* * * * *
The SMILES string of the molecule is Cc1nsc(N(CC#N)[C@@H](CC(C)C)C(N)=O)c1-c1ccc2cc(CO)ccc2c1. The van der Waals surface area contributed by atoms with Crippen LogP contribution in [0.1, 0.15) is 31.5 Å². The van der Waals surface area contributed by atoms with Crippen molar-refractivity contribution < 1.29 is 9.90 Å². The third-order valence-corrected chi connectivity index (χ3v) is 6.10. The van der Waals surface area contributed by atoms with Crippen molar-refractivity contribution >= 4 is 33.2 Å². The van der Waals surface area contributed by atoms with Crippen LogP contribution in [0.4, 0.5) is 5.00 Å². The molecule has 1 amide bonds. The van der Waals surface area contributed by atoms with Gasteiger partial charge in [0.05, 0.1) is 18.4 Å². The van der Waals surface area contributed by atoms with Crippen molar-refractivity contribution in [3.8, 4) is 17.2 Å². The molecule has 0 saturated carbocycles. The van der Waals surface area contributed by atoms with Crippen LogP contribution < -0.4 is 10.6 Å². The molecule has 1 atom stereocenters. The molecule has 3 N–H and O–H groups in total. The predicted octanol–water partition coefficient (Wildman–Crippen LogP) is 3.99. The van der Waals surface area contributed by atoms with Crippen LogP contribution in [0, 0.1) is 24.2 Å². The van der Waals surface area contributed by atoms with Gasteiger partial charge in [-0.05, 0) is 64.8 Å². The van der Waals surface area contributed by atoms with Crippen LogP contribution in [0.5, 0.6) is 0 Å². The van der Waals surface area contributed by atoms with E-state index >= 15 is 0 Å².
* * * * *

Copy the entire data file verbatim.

The SMILES string of the molecule is Cc1nsc(N(CC#N)[C@@H](CC(C)C)C(N)=O)c1-c1ccc2cc(CO)ccc2c1. The van der Waals surface area contributed by atoms with Crippen LogP contribution in [0.1, 0.15) is 31.5 Å². The van der Waals surface area contributed by atoms with Crippen molar-refractivity contribution < 1.29 is 9.90 Å². The third-order valence-corrected chi connectivity index (χ3v) is 6.10. The van der Waals surface area contributed by atoms with Crippen molar-refractivity contribution >= 4 is 33.2 Å². The van der Waals surface area contributed by atoms with Crippen LogP contribution in [0.4, 0.5) is 5.00 Å². The molecule has 1 amide bonds. The van der Waals surface area contributed by atoms with Gasteiger partial charge in [0.05, 0.1) is 18.4 Å². The van der Waals surface area contributed by atoms with Crippen molar-refractivity contribution in [3.8, 4) is 17.2 Å². The molecule has 0 saturated carbocycles. The van der Waals surface area contributed by atoms with Crippen LogP contribution < -0.4 is 10.6 Å². The molecule has 1 atom stereocenters. The molecule has 3 N–H and O–H groups in total. The predicted octanol–water partition coefficient (Wildman–Crippen LogP) is 3.99. The van der Waals surface area contributed by atoms with Crippen LogP contribution in [0, 0.1) is 24.2 Å². The van der Waals surface area contributed by atoms with Gasteiger partial charge in [-0.05, 0) is 64.8 Å². The van der Waals surface area contributed by atoms with Crippen LogP contribution in [0.5, 0.6) is 0 Å². The van der Waals surface area contributed by atoms with E-state index >= 15 is 0 Å².